Brexit was supposed to have been all sorted out by now, but it’s March 29, 2019 and pretty much all scenarios — soft, hard and everything in between — are still in play.
Keeping that in mind, a new study commissioned by the Irish Department of Finance seeks to outline the short-term, mid-term and long-term impact three different Brexit scenarios will have on the Irish economy.
Although the issue of Ireland’s multifaceted exposure to Brexit was largely absent during the 2016 referendum campaign in Britain, over the last two years, it has come to dominate much of the discourse around the UK’s departure from the bloc.
Much of the focus has been on the highly sensitive and seemingly intractable issue of the border between Ireland and the UK-controlled statelet of Northern Ireland, but Ireland’s economic exposure to Brexit is also a matter of major concern to a country that in 2017 exported more to the UK ($18.5 billion, €16.5billion) than it did to any other EU country.
The three scenarios which the study considers are: 1) The UK leaves the EU on the terms of the current Withdrawal Agreement, and goes on to sign an EU-UK free trade agreement, 2) The UK leaves without a deal, but with an orderly period of adjustment for trade and 3) The UK leaves without a deal in a particularly disorderly fashion, with significant short-term disruption to trade.
The options: bad, worse and worse again
In every scenario modeled, from short term (by the end of 2020), to mid-term (after five years) to long-term (after 10 years) the picture is grim.
The study, which was carried out by the Economic and Social Research Institute of Ireland, estimates that in the best-case scenario of the three, Irish GDP will fall by 2.6 percent within 10 years and by 5 percent in the worst case scenario.
“I think the main takeaway from this report is that regardless of what scenario we’re describing, there is this relative loss in Ireland’s position economically in the long run,” Philip Economides, one of the authors of the report, told DW.
“While there will be short term disruptions, and that is getting a lot of the focus at the moment, what we are trying to get across here is that this entails a legacy going into Ireland’s future. These are losses not only in terms of jobs, but in terms of overall output, investment and so on.”
Looking for the rainbow
The study paid particular focus to the impact the varying forms of Brexit will have on trade, looking at the possible effects of tariffs and non-tariff trade barriers, such as increased regulation and inspection requirements.
It also considered in detail possible positive effects of Brexit for Ireland, for example the diversion of Foreign Direct Investment (FDI) to Ireland in the aftermath of Brexit. However, while some benefits from this are apparent, the report notes they would be outweighed by the fall in demand for Irish exports that would occur after the UK leaves the EU.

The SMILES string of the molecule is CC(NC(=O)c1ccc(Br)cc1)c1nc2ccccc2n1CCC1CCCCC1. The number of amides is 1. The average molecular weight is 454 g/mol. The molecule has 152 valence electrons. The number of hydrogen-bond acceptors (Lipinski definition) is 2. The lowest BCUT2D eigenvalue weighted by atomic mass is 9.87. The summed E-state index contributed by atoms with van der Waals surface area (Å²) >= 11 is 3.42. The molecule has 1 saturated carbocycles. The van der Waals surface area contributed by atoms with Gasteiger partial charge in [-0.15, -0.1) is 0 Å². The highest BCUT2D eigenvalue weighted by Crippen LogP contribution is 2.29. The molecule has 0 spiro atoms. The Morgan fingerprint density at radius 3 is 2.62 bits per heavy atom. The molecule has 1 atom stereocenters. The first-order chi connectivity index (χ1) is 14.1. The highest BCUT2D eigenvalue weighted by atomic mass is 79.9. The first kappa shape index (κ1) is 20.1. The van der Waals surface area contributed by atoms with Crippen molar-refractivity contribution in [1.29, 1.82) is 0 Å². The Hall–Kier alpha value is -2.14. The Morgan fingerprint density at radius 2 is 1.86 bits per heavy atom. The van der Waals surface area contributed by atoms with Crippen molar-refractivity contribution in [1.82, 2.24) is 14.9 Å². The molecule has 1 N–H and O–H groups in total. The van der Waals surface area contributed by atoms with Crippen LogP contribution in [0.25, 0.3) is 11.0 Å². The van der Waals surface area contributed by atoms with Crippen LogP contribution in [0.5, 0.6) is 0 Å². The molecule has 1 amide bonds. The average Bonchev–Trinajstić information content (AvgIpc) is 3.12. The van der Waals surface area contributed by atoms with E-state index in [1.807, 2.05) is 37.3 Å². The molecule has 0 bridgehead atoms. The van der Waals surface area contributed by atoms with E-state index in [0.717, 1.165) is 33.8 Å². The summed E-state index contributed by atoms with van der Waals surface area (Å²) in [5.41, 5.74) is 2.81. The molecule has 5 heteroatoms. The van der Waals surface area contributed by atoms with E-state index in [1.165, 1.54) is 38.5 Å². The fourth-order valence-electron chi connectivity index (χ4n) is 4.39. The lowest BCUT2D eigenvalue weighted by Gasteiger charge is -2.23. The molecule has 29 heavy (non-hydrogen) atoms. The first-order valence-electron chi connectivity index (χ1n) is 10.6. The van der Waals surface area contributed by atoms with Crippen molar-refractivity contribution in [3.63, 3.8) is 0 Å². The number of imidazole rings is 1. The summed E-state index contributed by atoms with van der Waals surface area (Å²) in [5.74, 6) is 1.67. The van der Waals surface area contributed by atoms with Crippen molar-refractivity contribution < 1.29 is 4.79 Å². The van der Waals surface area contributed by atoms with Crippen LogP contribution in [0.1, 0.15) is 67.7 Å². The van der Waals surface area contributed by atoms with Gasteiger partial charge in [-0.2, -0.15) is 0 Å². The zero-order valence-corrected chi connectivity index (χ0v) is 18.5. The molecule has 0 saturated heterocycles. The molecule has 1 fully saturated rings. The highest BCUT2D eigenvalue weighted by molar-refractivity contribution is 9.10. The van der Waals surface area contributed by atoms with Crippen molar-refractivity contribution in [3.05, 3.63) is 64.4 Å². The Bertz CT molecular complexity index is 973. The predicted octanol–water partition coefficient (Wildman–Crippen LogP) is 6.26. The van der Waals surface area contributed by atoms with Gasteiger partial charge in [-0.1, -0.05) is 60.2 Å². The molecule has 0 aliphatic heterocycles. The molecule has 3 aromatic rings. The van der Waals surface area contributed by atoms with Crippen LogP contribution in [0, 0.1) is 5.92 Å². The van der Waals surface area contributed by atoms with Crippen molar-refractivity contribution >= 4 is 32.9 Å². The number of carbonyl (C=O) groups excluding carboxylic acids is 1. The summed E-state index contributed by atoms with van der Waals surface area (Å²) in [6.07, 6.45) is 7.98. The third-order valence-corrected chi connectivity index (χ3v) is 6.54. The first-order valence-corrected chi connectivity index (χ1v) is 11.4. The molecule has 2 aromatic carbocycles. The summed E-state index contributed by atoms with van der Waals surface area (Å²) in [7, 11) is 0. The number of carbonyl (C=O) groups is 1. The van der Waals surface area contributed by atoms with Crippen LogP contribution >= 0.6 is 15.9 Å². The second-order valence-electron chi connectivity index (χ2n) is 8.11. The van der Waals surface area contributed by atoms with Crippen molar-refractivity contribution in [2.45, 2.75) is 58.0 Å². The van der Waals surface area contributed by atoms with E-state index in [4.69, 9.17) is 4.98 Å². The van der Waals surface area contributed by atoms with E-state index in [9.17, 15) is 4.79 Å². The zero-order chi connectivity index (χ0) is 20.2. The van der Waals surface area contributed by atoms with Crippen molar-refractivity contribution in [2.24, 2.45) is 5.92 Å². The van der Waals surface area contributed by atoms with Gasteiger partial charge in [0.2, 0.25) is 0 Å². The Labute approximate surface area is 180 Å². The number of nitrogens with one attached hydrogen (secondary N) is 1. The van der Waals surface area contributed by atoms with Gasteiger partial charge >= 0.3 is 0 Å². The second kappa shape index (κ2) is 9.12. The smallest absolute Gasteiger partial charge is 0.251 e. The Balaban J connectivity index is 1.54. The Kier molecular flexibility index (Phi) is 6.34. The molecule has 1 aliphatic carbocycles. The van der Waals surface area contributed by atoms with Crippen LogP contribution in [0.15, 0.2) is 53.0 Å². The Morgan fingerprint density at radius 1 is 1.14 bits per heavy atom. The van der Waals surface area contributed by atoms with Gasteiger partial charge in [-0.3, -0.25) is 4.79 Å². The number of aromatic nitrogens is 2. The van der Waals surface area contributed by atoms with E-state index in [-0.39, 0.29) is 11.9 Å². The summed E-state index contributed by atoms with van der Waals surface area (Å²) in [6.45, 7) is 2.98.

Economides told DW that of the 25 percent drop anticipated in FDI inflows to the UK because of Brexit, Ireland is well-placed to capture a significant chunk of that. However, this would only offset the overall negative impact of Brexit on Ireland, rather than overcome it.
“If that FDI impact wasn’t there for Ireland, instead of that 5 percent drop in GDP after 10 years, you would be seeing about a 7 percent drop in GDP,” he said.
But first, the rain
The study made allowances in scenario 1 for the current paroxysms in Westminster to subside and for the Withdrawal Agreement to pass. Yet even in that almost rosy scenario, Irish GDP would drop by almost 1 percent by 2020, overall employment would fall by 2 percent within a decade and both investment and exports would fall by around 4 percent after 10 and five years respectively.
In the worst-case scenario — a disorderly no-deal exit— Irish GDP would drop by 2.4 percent by the end of 2020, employment would fall by 3.4 percent after a decade and investment would plummet by almost 8 percent over the same period.
The report’s overwhelming message is that there is no upside to Brexit for Ireland, but Economides says there are some potential benefits that Ireland could experience that it was not possible to model for in the report. For example, it’s possible that because of Brexit, Ireland will strengthen its trade and investment relationships with other EU countries such as Germany and France, leading to bigger trade flows with them in the longer term.
However, he warned that this would benefit large firms rather than smaller firms, which would be encumbered by certain “frictions,” such as language barriers.
“These frictions wouldn’t be an issue for a larger Irish firm,” he said. “They will adapt very well to this, but you could see particularly small firms struggling to continue to remain competitive on the international scene as a result of Brexit.”
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